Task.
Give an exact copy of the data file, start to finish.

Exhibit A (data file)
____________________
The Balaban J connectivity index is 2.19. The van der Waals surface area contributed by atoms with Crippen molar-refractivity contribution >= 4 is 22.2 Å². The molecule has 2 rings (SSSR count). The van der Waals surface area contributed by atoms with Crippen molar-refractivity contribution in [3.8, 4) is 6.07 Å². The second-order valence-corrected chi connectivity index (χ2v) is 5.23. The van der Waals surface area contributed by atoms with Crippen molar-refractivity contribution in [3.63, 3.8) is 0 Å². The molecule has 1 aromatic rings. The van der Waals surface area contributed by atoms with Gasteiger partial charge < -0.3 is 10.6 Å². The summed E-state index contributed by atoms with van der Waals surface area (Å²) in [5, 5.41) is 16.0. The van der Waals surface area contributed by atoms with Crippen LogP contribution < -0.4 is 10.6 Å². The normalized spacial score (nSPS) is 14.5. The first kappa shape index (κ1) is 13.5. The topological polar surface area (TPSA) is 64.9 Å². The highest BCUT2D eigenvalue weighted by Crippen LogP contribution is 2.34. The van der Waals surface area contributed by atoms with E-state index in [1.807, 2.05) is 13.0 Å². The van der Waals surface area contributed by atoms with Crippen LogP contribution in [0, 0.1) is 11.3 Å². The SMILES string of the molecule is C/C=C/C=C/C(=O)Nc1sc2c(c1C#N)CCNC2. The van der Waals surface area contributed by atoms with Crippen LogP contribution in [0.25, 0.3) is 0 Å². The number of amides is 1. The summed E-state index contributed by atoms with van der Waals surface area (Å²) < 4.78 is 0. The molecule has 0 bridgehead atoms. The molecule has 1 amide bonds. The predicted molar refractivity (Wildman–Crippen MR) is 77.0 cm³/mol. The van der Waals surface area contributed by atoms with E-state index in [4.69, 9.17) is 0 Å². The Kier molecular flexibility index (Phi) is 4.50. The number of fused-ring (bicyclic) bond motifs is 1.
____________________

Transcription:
The Balaban J connectivity index is 2.19. The van der Waals surface area contributed by atoms with Crippen molar-refractivity contribution >= 4 is 22.2 Å². The molecule has 2 rings (SSSR count). The van der Waals surface area contributed by atoms with Crippen molar-refractivity contribution in [3.8, 4) is 6.07 Å². The second-order valence-corrected chi connectivity index (χ2v) is 5.23. The van der Waals surface area contributed by atoms with Crippen molar-refractivity contribution in [3.63, 3.8) is 0 Å². The molecule has 1 aromatic rings. The van der Waals surface area contributed by atoms with Gasteiger partial charge < -0.3 is 10.6 Å². The summed E-state index contributed by atoms with van der Waals surface area (Å²) in [5, 5.41) is 16.0. The van der Waals surface area contributed by atoms with Crippen LogP contribution < -0.4 is 10.6 Å². The normalized spacial score (nSPS) is 14.5. The first kappa shape index (κ1) is 13.5. The topological polar surface area (TPSA) is 64.9 Å². The highest BCUT2D eigenvalue weighted by Crippen LogP contribution is 2.34. The van der Waals surface area contributed by atoms with E-state index in [1.807, 2.05) is 13.0 Å². The van der Waals surface area contributed by atoms with Crippen LogP contribution in [0, 0.1) is 11.3 Å². The SMILES string of the molecule is C/C=C/C=C/C(=O)Nc1sc2c(c1C#N)CCNC2. The van der Waals surface area contributed by atoms with Crippen LogP contribution in [0.25, 0.3) is 0 Å². The number of amides is 1. The summed E-state index contributed by atoms with van der Waals surface area (Å²) < 4.78 is 0. The molecule has 0 bridgehead atoms. The molecule has 1 amide bonds. The predicted molar refractivity (Wildman–Crippen MR) is 77.0 cm³/mol. The van der Waals surface area contributed by atoms with E-state index in [4.69, 9.17) is 0 Å². The Kier molecular flexibility index (Phi) is 4.50. The number of fused-ring (bicyclic) bond motifs is 1.